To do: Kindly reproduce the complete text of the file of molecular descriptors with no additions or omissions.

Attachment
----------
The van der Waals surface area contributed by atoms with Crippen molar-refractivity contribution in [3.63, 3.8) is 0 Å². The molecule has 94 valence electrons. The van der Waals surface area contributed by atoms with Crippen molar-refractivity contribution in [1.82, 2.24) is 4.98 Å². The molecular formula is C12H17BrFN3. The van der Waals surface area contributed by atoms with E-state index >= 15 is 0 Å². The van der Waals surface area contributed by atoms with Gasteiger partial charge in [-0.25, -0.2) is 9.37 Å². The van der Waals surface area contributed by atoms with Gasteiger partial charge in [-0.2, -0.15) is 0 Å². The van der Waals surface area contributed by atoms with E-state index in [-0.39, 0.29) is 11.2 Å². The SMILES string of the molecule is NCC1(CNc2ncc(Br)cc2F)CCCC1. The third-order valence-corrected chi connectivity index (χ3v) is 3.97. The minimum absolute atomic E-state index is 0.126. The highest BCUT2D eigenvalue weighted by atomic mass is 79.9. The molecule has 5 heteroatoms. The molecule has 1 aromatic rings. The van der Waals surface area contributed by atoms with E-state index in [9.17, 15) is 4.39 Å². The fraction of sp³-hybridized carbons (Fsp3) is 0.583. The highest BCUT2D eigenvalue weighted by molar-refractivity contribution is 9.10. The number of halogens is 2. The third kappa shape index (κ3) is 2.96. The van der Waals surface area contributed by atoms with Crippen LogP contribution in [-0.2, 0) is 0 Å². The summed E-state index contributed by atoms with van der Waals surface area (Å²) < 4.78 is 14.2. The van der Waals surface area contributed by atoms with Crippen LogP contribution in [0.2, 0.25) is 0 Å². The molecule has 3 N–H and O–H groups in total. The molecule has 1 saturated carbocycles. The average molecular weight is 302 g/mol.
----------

The van der Waals surface area contributed by atoms with Crippen molar-refractivity contribution in [3.63, 3.8) is 0 Å². The molecule has 94 valence electrons. The van der Waals surface area contributed by atoms with Crippen molar-refractivity contribution in [1.82, 2.24) is 4.98 Å². The molecular formula is C12H17BrFN3. The van der Waals surface area contributed by atoms with E-state index >= 15 is 0 Å². The van der Waals surface area contributed by atoms with Gasteiger partial charge in [-0.25, -0.2) is 9.37 Å². The van der Waals surface area contributed by atoms with Gasteiger partial charge in [-0.2, -0.15) is 0 Å². The van der Waals surface area contributed by atoms with E-state index in [-0.39, 0.29) is 11.2 Å². The SMILES string of the molecule is NCC1(CNc2ncc(Br)cc2F)CCCC1. The third-order valence-corrected chi connectivity index (χ3v) is 3.97. The minimum absolute atomic E-state index is 0.126. The highest BCUT2D eigenvalue weighted by atomic mass is 79.9. The molecule has 5 heteroatoms. The molecule has 1 aromatic rings. The van der Waals surface area contributed by atoms with E-state index in [9.17, 15) is 4.39 Å². The fraction of sp³-hybridized carbons (Fsp3) is 0.583. The highest BCUT2D eigenvalue weighted by molar-refractivity contribution is 9.10. The number of halogens is 2. The third kappa shape index (κ3) is 2.96. The van der Waals surface area contributed by atoms with Crippen LogP contribution in [-0.2, 0) is 0 Å². The summed E-state index contributed by atoms with van der Waals surface area (Å²) < 4.78 is 14.2. The van der Waals surface area contributed by atoms with Crippen LogP contribution in [0.2, 0.25) is 0 Å². The molecule has 3 N–H and O–H groups in total. The molecule has 1 saturated carbocycles. The average molecular weight is 302 g/mol.